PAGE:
I have no illusions about my celebrity wattage. I am in the moderate-to-low category. Reality TV star Danny Bonaduce has more sizzle. Singer Foxy Brown’s embattled Korean manicurist has a bit less. Actress Michelle Rodriguez’s police ankle bracelet shines about as brightly as I do, as opposed to Lindsay Lohan’s bracelet, which leaves me totally in the dust. C’est la vie, c’est la guerre. I’m not bitter.
Having a lower profile has myriad benefits. For example: When seating a dinner, a hostess will have no compunction about plonking me down me at her B table, near a drafty window, with all the interns and assistants. Again, let me reiterate, I’m not bitter. In fact, I love a good B table. This is where you’ll find a totally unique genre of celebrity. Yes, I’m talking about the sons and daughters of the rich and famous. Celeb spawn! It’s true! While you Oscar winners and moguls are quaffing couture wines at the A table, I am over at the B table, attempting to interfere with the minds of your children.
At B tables in the past few months I have met many fascinating young children of the damned, oops, I mean, the famous. CBS CEO Les Moonves’ daughter Sara and SoCal retailer Ron Herman’s daughter Jane—attractive and intelligent Vogue-ettes—spring easily to mind. (In the interests of full disclosure, it should be noted that this very newspaper has harbored a number of fancy-pants progeny, including the writer Tom Wolfe’s daughter, Alexandra, a.k.a. “Ali,” and at least one Kennedy.)
As an F-lister, I take pleasure in rubbing shoulders with these brats du jour. I understand that Tom Hanks’ daughter, Liz, is currently working at Vanity Fair, celeb spawn central. (John Edwards’ daughter Cate, and Marty Peretz’s daughter, Evgenia, a.k.a. “Bo,” have also breathed in Graydon Carter’s secondhand smoke.) I look forward to sipping eggnog with her at some upcoming holiday fete. Maybe she can give me some insights into exactly how it all works. Who is exploiting whom? Or is it all wildly symbiotic, i.e., we employ your progeny, you show up to our events and look as if you are really enjoying yourself!
What, you may well ask, is wrong with bit of back-scratching? Oh, nothing much, I suppose, unless you happen to be a working-class slag from a crap town, like me. As the spawn of clout-less parents, I cannot help wondering about the horrifying effect this rampant new nepotism might be having on that great old-fashioned American tradition, social mobility. Or to put it more simply: If I staggered into the New York job market today, would I be totally buggered?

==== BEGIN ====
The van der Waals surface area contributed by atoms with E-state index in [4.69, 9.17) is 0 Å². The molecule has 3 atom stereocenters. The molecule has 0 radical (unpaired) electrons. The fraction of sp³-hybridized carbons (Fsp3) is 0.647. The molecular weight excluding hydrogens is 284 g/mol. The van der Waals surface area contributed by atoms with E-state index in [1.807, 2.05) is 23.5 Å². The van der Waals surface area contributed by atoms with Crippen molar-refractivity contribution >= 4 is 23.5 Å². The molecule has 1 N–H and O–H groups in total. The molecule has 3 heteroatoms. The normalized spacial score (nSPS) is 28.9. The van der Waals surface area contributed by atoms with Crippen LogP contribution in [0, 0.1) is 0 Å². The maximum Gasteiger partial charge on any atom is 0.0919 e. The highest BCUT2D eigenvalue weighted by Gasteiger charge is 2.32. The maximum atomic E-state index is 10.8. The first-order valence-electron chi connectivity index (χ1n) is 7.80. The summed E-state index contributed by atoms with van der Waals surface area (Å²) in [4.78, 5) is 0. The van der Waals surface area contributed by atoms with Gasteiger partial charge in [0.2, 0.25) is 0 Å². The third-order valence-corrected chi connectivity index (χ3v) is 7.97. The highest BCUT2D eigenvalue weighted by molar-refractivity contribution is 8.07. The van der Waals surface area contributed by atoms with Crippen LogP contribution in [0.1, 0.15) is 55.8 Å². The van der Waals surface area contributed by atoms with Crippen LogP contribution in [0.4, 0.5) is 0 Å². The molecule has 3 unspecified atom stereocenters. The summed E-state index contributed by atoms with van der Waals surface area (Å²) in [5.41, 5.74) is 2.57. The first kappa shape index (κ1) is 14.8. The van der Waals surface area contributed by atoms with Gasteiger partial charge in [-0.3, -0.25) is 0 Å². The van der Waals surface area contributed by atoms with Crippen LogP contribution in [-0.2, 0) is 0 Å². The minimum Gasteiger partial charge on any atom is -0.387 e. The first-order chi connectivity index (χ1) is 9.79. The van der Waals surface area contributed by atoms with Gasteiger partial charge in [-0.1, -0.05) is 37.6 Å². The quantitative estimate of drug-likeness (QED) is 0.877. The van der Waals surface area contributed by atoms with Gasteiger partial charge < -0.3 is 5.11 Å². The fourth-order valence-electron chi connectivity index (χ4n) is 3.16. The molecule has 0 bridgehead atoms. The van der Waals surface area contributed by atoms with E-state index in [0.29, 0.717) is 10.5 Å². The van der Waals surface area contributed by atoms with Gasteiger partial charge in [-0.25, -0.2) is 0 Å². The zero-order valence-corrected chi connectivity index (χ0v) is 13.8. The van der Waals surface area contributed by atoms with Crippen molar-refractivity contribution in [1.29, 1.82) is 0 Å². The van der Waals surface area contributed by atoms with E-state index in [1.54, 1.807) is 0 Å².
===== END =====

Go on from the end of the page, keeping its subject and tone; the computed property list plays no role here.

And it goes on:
Back in the day, fancy-pants people encouraged their kids to either take over the family business or enter some kind of respectable profession. Many offspring were allowed to do nothing. This latter was the best option: The intern and assistant positions were left wide open to us lumpen losers from nowhere.
And thus it was back when I managed to talk my way into a job at the Costume Institute under the great Diana Vreeland. She, along with Andy Warhol, was a great believer in exploiting cheap intern labor. During my tenure, she assembled a fabulously diverse group that included Cuban émigrés Ruben and Isabel Toledo (now an illustrator and a designer, respectively), yours truly and a Polish-Italian cab driver from Queens called Richard di Gussi Bugotski. Mr. di Gussi Bugotski was one of Mrs. V’s personal faves. The adoration was mutual: Every fall he would take a break from his day job and come and help DV install her legendary fashion exhibits. It’s impossible to imagine a bloke like Richard getting his oily Mephisto in the door today.
In fairness to the Condé Nasts and Hearsts of the world, the problem is not just with the institutions who hire the celeb spawn. The responsibility must be shared by the young-uns whose sights are set so relentlessly on trendy media jobs. Instead of joining the Peace Corps or learning how to remove cataracts, the children of the privileged have lowered their standards dramatically: The apotheosis of celeb-spawn ambition would appear to be having the opportunity to stand outside a red-carpet event—with ironed hair, Louboutins, head set and clipboard—and wave at their own parents. If they could expand their ambitions once more, it would allow common folk such as myself—I thank the Lord I was able to claw my way to the middle before this stuff started happening—to get a shot at those flossy-flossy jobs.
I hope this situation changes before Suri Cruise hurls herself into the job market. I am not optimistic. I have a horrible vision of Shiloh Jolie-Pitt seated next to me at some well-appointed B table about 15 years from now, looking the other way while I fish my ill-fitting dentures out of the soup.
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